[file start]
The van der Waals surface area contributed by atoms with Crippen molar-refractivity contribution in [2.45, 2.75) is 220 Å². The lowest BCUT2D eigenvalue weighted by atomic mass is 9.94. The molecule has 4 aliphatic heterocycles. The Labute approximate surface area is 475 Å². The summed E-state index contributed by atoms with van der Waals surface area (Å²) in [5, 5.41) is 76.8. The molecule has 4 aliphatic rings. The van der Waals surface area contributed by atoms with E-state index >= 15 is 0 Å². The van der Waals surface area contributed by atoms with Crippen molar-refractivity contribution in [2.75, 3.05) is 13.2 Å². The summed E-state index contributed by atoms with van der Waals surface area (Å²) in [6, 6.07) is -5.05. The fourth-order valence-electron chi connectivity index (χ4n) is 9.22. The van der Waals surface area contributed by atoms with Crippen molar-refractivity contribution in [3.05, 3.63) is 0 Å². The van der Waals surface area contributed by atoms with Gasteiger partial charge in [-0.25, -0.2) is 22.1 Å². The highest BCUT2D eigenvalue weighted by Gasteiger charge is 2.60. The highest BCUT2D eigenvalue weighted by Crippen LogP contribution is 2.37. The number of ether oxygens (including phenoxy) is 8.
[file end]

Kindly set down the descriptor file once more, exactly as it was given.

The van der Waals surface area contributed by atoms with Crippen molar-refractivity contribution in [2.45, 2.75) is 220 Å². The lowest BCUT2D eigenvalue weighted by atomic mass is 9.94. The molecule has 4 aliphatic heterocycles. The Labute approximate surface area is 475 Å². The summed E-state index contributed by atoms with van der Waals surface area (Å²) in [5, 5.41) is 76.8. The molecule has 4 aliphatic rings. The van der Waals surface area contributed by atoms with E-state index >= 15 is 0 Å². The van der Waals surface area contributed by atoms with Crippen molar-refractivity contribution in [2.75, 3.05) is 13.2 Å². The summed E-state index contributed by atoms with van der Waals surface area (Å²) in [6, 6.07) is -5.05. The fourth-order valence-electron chi connectivity index (χ4n) is 9.22. The van der Waals surface area contributed by atoms with Crippen molar-refractivity contribution in [3.05, 3.63) is 0 Å². The van der Waals surface area contributed by atoms with Gasteiger partial charge in [-0.25, -0.2) is 22.1 Å². The highest BCUT2D eigenvalue weighted by Gasteiger charge is 2.60. The highest BCUT2D eigenvalue weighted by Crippen LogP contribution is 2.37. The number of ether oxygens (including phenoxy) is 8.